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LLP or limited liability partnership is a general form of partnership, but with one key difference.
Unlike a traditional partnership where individual partners must bear the partnership’s debts and other financial obligations – an LLP provides every partner protection against personal liability for specific partnership-related liabilities.
Now, why do business owners incorporate an LLP? Well, the key advantage here in contrast with a traditional partnership is that every member of the LLP can limit their personal liability should things ever go wrong – the same way shareholders in a limited company do.
Incorporating an LLP – Basic Steps
Anyone can incorporate an LLP as long as the goal is to generate profit. A minimum of two individuals are required to incorporate a limited liability partnership.
To start the registration or incorporation process, you must first complete Companies House Form LL01.
To fill out this form properly, you’ll need to have the following information on hand:
- The business name;
- A registered postal address (this will be public so it needs to be 100% accurate);
- Details on the members – which may also be public to a certain degree.
In addition, designated members of an LLP must:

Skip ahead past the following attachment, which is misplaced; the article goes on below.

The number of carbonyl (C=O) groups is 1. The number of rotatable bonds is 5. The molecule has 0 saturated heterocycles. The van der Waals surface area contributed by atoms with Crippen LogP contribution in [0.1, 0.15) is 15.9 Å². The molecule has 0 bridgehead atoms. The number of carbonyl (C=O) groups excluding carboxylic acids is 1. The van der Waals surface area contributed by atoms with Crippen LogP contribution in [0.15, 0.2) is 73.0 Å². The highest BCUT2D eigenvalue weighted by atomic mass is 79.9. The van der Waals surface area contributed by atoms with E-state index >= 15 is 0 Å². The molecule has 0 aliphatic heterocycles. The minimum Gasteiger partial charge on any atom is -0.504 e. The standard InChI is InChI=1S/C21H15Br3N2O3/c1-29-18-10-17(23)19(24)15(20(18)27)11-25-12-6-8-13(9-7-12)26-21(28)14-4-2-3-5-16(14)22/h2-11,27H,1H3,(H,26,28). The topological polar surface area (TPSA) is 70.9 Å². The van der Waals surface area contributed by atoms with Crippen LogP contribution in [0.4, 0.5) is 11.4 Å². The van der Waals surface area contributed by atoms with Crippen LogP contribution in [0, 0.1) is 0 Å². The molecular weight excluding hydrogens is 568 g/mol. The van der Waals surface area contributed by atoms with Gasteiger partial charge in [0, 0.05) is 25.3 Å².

- Register the LLP with Companies House
- Appoint an auditor if required
- Prepare all accounts on behalf of the LLP’s members
- Deliver these accounts to Companies House
- Prepare and submit the annual return to Companies House
Registering your LLP and choosing a name
Once application form LL IN01 has been completed, it must be delivered to Companies House along with the submission fee.
At this point, it is always a good idea to consult with a professional accountant or solicitor who can offer advice and help you draw up the Deed of Partnership – a critical document which must be completed accurately and submitted on time.
Bear in mind that you cannot use an LLP name which is already being used – you also cannot use a name that is already present in the registrar’s company names index.
Deed of Partnership
A partnership agreement or more commonly Deed of Partnership is a legal agreement between partners who set out to incorporate an LLP.
It details how the partnership will operate along with the respective rights and responsibilities of each member. This is typically drawn up by a professional solicitor who will consult you and your partners so that it includes all the necessary information.
LLP Tax Matters
Once your LLP has been registered with Companies House, HMRC will be notified as they will set up the correct tax records for you. Each partner within the LLP must register individually with HMRC in order to have their tax records set up.
When it comes to tax matters, LLPs are for the most part treated the same way as traditional partnerships. However, unlike limited companies, LLPs do not typically have to pay Corporation Tax.
While it may not be difficult incorporating an LLP yourself, there are many aspects to carefully consider when drawing up a partnership contract. Our consultants will be happy to offer you their expert guidance and make the process hassle-free. Contact us today.